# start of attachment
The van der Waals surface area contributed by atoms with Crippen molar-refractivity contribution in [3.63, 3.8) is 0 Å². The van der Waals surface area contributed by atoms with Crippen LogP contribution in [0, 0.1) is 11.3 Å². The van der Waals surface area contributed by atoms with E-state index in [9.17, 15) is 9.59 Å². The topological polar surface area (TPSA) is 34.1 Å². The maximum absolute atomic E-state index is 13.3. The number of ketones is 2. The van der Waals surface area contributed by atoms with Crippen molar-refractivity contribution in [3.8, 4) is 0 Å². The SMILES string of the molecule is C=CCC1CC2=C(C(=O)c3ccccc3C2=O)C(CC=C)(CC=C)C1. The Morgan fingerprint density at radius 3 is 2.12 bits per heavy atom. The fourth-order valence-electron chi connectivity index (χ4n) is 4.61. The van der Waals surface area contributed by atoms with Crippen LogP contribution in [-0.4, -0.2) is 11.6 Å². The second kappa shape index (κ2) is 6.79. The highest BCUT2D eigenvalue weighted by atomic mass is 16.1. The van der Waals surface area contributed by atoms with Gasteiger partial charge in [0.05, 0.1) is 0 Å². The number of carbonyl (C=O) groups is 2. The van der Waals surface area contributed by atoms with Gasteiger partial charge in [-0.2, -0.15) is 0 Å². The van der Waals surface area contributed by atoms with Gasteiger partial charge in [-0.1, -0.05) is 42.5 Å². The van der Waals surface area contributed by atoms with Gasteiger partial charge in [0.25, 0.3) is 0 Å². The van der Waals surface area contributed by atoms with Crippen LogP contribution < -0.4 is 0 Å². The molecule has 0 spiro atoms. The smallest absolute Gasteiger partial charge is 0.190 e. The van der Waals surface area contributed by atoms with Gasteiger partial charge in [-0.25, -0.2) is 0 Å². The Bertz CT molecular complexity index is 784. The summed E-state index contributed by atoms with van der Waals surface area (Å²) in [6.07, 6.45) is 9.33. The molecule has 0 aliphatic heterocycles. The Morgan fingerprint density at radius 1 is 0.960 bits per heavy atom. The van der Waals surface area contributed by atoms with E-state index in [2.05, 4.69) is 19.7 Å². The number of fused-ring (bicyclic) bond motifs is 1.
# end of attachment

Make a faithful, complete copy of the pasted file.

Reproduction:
The van der Waals surface area contributed by atoms with Crippen molar-refractivity contribution in [3.63, 3.8) is 0 Å². The van der Waals surface area contributed by atoms with Crippen LogP contribution in [0, 0.1) is 11.3 Å². The van der Waals surface area contributed by atoms with E-state index in [9.17, 15) is 9.59 Å². The topological polar surface area (TPSA) is 34.1 Å². The maximum absolute atomic E-state index is 13.3. The number of ketones is 2. The van der Waals surface area contributed by atoms with Crippen molar-refractivity contribution in [3.8, 4) is 0 Å². The SMILES string of the molecule is C=CCC1CC2=C(C(=O)c3ccccc3C2=O)C(CC=C)(CC=C)C1. The Morgan fingerprint density at radius 3 is 2.12 bits per heavy atom. The fourth-order valence-electron chi connectivity index (χ4n) is 4.61. The van der Waals surface area contributed by atoms with Crippen LogP contribution in [-0.4, -0.2) is 11.6 Å². The second kappa shape index (κ2) is 6.79. The highest BCUT2D eigenvalue weighted by atomic mass is 16.1. The van der Waals surface area contributed by atoms with Gasteiger partial charge in [0.05, 0.1) is 0 Å². The number of carbonyl (C=O) groups is 2. The van der Waals surface area contributed by atoms with Gasteiger partial charge in [-0.2, -0.15) is 0 Å². The van der Waals surface area contributed by atoms with Gasteiger partial charge in [-0.1, -0.05) is 42.5 Å². The van der Waals surface area contributed by atoms with Gasteiger partial charge in [0.25, 0.3) is 0 Å². The van der Waals surface area contributed by atoms with Crippen LogP contribution < -0.4 is 0 Å². The molecule has 0 spiro atoms. The smallest absolute Gasteiger partial charge is 0.190 e. The van der Waals surface area contributed by atoms with Gasteiger partial charge in [-0.25, -0.2) is 0 Å². The Bertz CT molecular complexity index is 784. The summed E-state index contributed by atoms with van der Waals surface area (Å²) in [6.07, 6.45) is 9.33. The molecule has 0 aliphatic heterocycles. The Morgan fingerprint density at radius 1 is 0.960 bits per heavy atom. The van der Waals surface area contributed by atoms with E-state index in [2.05, 4.69) is 19.7 Å². The number of fused-ring (bicyclic) bond motifs is 1.